Functional, by Scott Nye
It’d be easy to tag Shame as a film about sex addiction, because, yes, it plays an awfully big role in it, and anytime any film tackles sex in a serious way, that’s all anyone is ever going to talk about. On top of which you have a superhero (Michael Fassbender of this year’s X-Men: First Class) and a young hot-on-the-scene actress (Carey Mulligan) taking their clothes off, which makes for a perfect storm of people wanting to talk about a lot of stuff that doesn’t really have much to do with the film, which I found to be of considerable substance beyond its, um…substance.
Fassbender plays Brandon Sullivan, one of those high-class, clean-cut, a-little-too-well-dressed white guys who works at an anonymous Manhattan firm that does something or rather, whose apartment is way too clean, but who has a hidden secret, that the movies love so much these days. While his secret isn’t quite of Patrick Bateman proportions, writer/director Steve McQueen (not that one) turns his sex addiction into something that seems almost as dire. When we meet Brandon, if he’s addicted, he seems functionally so. He pays off a hooker, masturbates frequently, and has anonymous hook-ups, but the most desperate he gets is following a woman he was flirting with on the subway, and looking a little disappointed that he lost her in the crowd. When he goes out clubbing, his friend is far more active in looking for women than he. Brandon sits back and more or less lets them come to him (which I guess is easy when you look like Michael Fassbender), which belies a degree of confidence, but in all the wrong areas – he knows he’ll eventually get his next hit. If not from this girl, then one of her friends. If not them, someone else. This is the addict who has become his own dealer, and he has his system to get by day-to-day.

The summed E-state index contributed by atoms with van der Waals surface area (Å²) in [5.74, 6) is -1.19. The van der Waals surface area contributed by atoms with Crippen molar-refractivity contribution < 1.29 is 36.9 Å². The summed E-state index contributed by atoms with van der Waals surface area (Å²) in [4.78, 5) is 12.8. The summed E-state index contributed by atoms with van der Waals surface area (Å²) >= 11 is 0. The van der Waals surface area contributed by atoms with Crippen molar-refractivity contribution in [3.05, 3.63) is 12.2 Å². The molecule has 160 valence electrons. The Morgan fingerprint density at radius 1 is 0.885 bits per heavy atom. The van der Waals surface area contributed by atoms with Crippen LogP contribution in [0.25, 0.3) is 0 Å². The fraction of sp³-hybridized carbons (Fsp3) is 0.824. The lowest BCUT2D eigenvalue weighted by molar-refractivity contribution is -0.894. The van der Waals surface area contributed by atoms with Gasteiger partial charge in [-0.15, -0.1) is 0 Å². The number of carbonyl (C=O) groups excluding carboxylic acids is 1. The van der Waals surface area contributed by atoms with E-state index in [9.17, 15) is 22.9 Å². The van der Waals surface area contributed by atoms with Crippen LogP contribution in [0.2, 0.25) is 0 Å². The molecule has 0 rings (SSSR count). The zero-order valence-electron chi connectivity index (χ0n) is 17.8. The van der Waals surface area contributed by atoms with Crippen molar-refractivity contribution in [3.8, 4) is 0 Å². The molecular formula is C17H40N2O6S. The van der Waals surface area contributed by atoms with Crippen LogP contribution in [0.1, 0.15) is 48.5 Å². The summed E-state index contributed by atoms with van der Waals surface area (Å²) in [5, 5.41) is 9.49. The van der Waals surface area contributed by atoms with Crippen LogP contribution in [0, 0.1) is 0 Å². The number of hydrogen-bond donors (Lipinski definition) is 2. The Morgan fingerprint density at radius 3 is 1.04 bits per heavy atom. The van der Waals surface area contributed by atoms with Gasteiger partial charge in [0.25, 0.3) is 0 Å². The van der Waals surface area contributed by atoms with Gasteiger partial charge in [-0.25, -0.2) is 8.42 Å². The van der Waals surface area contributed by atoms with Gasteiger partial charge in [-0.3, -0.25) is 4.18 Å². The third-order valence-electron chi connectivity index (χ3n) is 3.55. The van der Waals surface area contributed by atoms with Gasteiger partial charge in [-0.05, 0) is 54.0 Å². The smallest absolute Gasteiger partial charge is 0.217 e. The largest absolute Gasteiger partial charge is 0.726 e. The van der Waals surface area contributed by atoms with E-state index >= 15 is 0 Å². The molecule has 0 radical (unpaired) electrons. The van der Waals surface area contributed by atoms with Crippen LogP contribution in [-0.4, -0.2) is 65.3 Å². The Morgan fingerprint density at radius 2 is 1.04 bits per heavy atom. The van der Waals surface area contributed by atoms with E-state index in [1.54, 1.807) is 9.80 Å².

His system gets a good deal complicated when his trainwreck sister, appropriately named Sissy (Mulligan), runs out of places to go and decides it’s time to crash with him. Though it’s easy to tell Brandon isn’t wild about this idea – and the mountains of porn he has stashed in his closet is as good a reason as any – he allows it, and slowly his world becomes unraveled. His descent starts to be a more even-tempered version of Requiem for a Dream, twice as harrowing because Fassbender and McQueen actually invest in this guy as a character (zing!). Fassbender’s achievement here is critical to the film’s considerable success; McQueen’s a big fan of the long take, and quite often we’re left peering into Brandon’s eyes, searching for the buried soul amidst sleepless nights and a constantly drained system. Brandon’s confidence isn’t an act – he knows exactly how to get what he wants, and puts no effort into obtaining it – but it’s just as much his escape. While he and Sissy’s past is only hinted at, her specific presence seems to unsettle him on a chemical level, in no small part because she shares his struggle.